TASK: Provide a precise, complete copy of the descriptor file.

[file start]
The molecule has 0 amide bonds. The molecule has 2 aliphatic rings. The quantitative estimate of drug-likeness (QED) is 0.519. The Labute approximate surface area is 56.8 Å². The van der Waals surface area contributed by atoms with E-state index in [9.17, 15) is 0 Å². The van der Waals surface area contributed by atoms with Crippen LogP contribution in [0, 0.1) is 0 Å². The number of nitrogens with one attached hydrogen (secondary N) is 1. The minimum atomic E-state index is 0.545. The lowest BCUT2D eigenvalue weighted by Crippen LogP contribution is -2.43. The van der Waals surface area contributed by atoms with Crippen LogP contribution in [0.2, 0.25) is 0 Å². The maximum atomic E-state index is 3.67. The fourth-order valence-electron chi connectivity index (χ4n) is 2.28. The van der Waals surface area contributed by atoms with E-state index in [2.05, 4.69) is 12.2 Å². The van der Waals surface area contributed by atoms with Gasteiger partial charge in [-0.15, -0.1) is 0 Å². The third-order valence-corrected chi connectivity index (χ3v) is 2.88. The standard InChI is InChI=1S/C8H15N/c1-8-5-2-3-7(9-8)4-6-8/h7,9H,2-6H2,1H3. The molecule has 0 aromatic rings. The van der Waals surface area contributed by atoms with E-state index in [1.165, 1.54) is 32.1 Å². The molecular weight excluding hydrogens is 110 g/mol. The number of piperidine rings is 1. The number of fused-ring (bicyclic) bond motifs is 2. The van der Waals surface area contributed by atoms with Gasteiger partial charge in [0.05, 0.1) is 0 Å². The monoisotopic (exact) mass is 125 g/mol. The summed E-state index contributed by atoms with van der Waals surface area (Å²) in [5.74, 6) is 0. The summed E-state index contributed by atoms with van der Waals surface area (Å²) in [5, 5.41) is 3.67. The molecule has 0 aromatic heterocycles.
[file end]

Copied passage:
The molecule has 0 amide bonds. The molecule has 2 aliphatic rings. The quantitative estimate of drug-likeness (QED) is 0.519. The Labute approximate surface area is 56.8 Å². The van der Waals surface area contributed by atoms with E-state index in [9.17, 15) is 0 Å². The van der Waals surface area contributed by atoms with Crippen LogP contribution in [0, 0.1) is 0 Å². The number of nitrogens with one attached hydrogen (secondary N) is 1. The minimum atomic E-state index is 0.545. The lowest BCUT2D eigenvalue weighted by Crippen LogP contribution is -2.43. The van der Waals surface area contributed by atoms with Crippen LogP contribution in [0.2, 0.25) is 0 Å². The maximum atomic E-state index is 3.67. The fourth-order valence-electron chi connectivity index (χ4n) is 2.28. The van der Waals surface area contributed by atoms with E-state index in [2.05, 4.69) is 12.2 Å². The van der Waals surface area contributed by atoms with Gasteiger partial charge in [-0.15, -0.1) is 0 Å². The third-order valence-corrected chi connectivity index (χ3v) is 2.88. The standard InChI is InChI=1S/C8H15N/c1-8-5-2-3-7(9-8)4-6-8/h7,9H,2-6H2,1H3. The molecule has 0 aromatic rings. The van der Waals surface area contributed by atoms with E-state index in [1.165, 1.54) is 32.1 Å². The molecular weight excluding hydrogens is 110 g/mol. The number of piperidine rings is 1. The number of fused-ring (bicyclic) bond motifs is 2. The van der Waals surface area contributed by atoms with Gasteiger partial charge in [0.05, 0.1) is 0 Å². The monoisotopic (exact) mass is 125 g/mol. The summed E-state index contributed by atoms with van der Waals surface area (Å²) in [5.74, 6) is 0. The summed E-state index contributed by atoms with van der Waals surface area (Å²) in [5, 5.41) is 3.67. The molecule has 0 aromatic heterocycles.